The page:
by Rhonda Krehbiel

The doorbell rang at 3:23 pm. The mailman was right on schedule. I had calculated a 20 minute window between 3:10 and 3:30 that the mailman arrives to deliver my package. I don’t like it when they’re late. When I got the package from my front porch, I noticed that the paint on the steps was starting to peel. I wondered if Dale’s sells paint, and if they do, when I called I could order some. A soft pale blue, like the steps of our house on the beach in New Jersey. It was small and quaint and I always leapt right over the middle step when going in. Maybe Greg could paint them that weekend. My mother always told me that a husband’s greatest asset is his handiwork, so I guess it’s about time I take advantage of that.

I sat the package on my kitchen table but didn’t open it. I didn’t need to. I knew what was inside. Five days ago I called Dale’s Wholesale, like I do every day, and ordered a pair of fitted linen slacks: size four, style #274, eggshell white, $54.99. They reminded me of the pants I wore on my third date with Joseph. We went to a little diner for milkshakes and then took a walk on the boardwalk. He held my hand and I felt like I was floating. But that was years ago, and my thighs now make me laugh at even the suggestion of a size four.

My fingers brushed across the label. White, unremarkable. But it was remarkable because he might’ve touched it. I reminded myself not to call him Joseph, but god, oh god he could be. He is the operator on the ordering line of Dale’s Wholesale. But no, that’s silly. Why would a phone operator ever touch any of the outgoing packages? Still, there is a chance. I’ve never been one to give up on chances easily. I traced the “D” of “Dale’s” with my pointer finger as I thought about his voice. It’s beautiful and relaxed, with an unmistakable North Jersey accent. The accent of my hometown. There’s a rasp that suggests a smoking habit. Joseph smoked Marlboros, he said they made him feel most like a man. I wonder if he smokes Marlboros, too. Greg has never touched a cigarette in his life, he says it’s a stupid, disgusting habit.

I should move the package. Last time I left a box out where Greg could see, he opened it without my knowing. And that night, when he fell into bed beside me, he smelled like pine. He’d washed with the shampoo I’d bought, Mountain Blue, Joseph’s favorite. Dale’s was carrying it for a limited time only: #654, snowy pine scent, $7.99. Joseph hated what he called “froo froo” scents and would only wash his brown hair with the Mountain Blue. I always thought that was kind of funny because there were no mountains anywhere around us, but that’s what Joseph liked. The night that Greg used his shampoo I had horrible nightmares. Each fat, ugly snore betrayed the fact that it wasn’t Joseph beside me. I was sleeping next to an imposter.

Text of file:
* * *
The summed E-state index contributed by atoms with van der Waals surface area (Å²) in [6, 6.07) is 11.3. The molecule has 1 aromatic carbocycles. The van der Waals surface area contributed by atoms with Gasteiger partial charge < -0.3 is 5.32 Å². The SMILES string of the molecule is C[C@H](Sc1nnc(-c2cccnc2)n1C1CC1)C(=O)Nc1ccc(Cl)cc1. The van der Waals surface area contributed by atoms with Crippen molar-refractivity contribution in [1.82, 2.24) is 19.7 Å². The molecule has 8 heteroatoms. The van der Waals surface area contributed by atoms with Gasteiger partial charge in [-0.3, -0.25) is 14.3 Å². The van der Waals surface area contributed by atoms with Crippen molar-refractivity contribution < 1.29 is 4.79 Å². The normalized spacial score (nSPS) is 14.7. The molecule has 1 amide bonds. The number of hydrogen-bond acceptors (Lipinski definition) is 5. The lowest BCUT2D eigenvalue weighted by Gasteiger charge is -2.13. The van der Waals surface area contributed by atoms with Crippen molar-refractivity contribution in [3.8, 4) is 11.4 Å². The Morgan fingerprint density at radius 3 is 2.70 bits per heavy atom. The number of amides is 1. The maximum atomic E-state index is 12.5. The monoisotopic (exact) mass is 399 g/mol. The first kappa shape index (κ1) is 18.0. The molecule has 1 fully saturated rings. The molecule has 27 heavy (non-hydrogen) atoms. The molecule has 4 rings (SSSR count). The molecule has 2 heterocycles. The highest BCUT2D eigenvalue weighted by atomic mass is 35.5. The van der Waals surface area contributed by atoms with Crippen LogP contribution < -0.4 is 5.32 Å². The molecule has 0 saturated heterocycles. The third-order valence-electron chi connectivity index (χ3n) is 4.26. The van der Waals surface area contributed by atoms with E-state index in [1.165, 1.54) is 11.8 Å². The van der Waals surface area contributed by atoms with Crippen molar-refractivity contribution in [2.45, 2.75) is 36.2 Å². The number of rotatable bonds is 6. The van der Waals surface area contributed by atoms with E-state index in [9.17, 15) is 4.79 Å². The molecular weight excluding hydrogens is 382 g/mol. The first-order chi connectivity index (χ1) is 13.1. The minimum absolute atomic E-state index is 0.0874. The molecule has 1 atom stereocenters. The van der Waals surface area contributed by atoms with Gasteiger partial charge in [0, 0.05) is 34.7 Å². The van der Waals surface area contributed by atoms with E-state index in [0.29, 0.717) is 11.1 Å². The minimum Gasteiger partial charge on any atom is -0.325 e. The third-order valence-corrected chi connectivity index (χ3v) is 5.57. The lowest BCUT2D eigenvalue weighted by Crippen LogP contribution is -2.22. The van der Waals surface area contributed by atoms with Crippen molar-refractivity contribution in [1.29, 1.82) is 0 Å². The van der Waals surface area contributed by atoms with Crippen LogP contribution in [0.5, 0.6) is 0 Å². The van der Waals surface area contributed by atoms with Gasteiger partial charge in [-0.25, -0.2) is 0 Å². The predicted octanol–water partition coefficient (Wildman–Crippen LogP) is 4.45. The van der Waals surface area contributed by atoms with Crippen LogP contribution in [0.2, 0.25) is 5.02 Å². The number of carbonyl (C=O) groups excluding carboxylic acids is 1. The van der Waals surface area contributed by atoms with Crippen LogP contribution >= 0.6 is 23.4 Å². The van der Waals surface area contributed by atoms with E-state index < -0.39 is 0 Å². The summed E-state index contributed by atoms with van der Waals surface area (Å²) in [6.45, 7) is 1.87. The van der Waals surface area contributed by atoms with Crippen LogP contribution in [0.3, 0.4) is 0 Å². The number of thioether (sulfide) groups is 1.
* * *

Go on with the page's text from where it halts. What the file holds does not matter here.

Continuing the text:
Since then, I have been very careful to keep my packages out of his sight. I grabbed the pants and took them down to the basement. Greg has let me claim the spare room in our basement as my sewing room. I can’t sew; my mother tried to teach me once in my 20’s. She thought it would help me get a husband. I don’t think my father married her for her ability to mend socks, but no one was going to marry me for my ability to balance cocktails on my chest so I humored her and gave sewing a shot. But my fingers felt too fat and clumsy to thread the needle and my string always got tangled into the machine in an ugly matted knot. My mother gave up trying to pass down her skill, but let me keep the machine. I don’t know why Greg married me.

One summer ago, after Greg stuck his grubby fingers in my package, I unpacked the thing and sat it up on a card table in the spare room. That afternoon, when my package arrived from Dale’s: shoe polish, #512, coal dust black, $9.99, I placed it in the corner of the little room. Then, I began the process of moving all of the packages from their hiding places to the room. From the trunk of my car, under the old porch, the back of the cupboards. It took me three trips to bring down the packages from under the bed alone. I’m glad I finally got to move those. Sometimes I would lie awake, listening to Greg snore, imagining that with each snore, his side of the bed sunk lower with the weight of his huge body; sagging the bed frame and crushing the packages below.

I sat the pants on the shortest pile of dusty brown packages. I traced down the stack. I know what’s in each box. I feel the memories all over again each time my finger brushes against the cardboard. The red pumps I wore on Joseph and I’s first Valentine's Day, the wind chime that sang in the sea breeze, the leather flask he kept his whiskey in. I can spend hours down here, this is my space. This is Joseph’s and my space.